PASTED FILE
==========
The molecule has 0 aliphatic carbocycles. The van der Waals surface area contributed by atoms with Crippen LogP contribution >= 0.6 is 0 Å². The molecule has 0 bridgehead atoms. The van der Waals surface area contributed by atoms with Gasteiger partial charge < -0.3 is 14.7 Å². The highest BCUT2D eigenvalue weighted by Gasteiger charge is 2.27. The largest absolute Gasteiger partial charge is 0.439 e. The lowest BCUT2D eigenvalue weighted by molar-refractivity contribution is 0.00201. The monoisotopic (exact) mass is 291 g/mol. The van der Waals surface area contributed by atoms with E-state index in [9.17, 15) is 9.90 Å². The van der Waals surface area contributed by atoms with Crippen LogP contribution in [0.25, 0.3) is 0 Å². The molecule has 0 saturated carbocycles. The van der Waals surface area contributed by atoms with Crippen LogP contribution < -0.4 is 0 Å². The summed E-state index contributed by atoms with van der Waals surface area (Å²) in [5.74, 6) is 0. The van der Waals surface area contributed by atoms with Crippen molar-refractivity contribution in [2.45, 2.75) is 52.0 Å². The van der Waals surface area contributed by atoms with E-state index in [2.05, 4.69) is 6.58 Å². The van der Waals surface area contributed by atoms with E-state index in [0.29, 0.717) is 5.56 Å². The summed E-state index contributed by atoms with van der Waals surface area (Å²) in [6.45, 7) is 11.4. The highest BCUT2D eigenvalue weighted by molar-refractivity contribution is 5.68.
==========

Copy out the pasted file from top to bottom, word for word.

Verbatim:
The molecule has 0 aliphatic carbocycles. The van der Waals surface area contributed by atoms with Crippen LogP contribution >= 0.6 is 0 Å². The molecule has 0 bridgehead atoms. The van der Waals surface area contributed by atoms with Gasteiger partial charge < -0.3 is 14.7 Å². The highest BCUT2D eigenvalue weighted by Gasteiger charge is 2.27. The largest absolute Gasteiger partial charge is 0.439 e. The lowest BCUT2D eigenvalue weighted by molar-refractivity contribution is 0.00201. The monoisotopic (exact) mass is 291 g/mol. The van der Waals surface area contributed by atoms with E-state index in [9.17, 15) is 9.90 Å². The van der Waals surface area contributed by atoms with Crippen LogP contribution in [0.25, 0.3) is 0 Å². The molecule has 0 saturated carbocycles. The van der Waals surface area contributed by atoms with Crippen LogP contribution < -0.4 is 0 Å². The summed E-state index contributed by atoms with van der Waals surface area (Å²) in [5.74, 6) is 0. The van der Waals surface area contributed by atoms with Crippen molar-refractivity contribution in [2.45, 2.75) is 52.0 Å². The van der Waals surface area contributed by atoms with E-state index in [2.05, 4.69) is 6.58 Å². The van der Waals surface area contributed by atoms with E-state index in [0.29, 0.717) is 5.56 Å². The summed E-state index contributed by atoms with van der Waals surface area (Å²) in [6.45, 7) is 11.4. The highest BCUT2D eigenvalue weighted by molar-refractivity contribution is 5.68.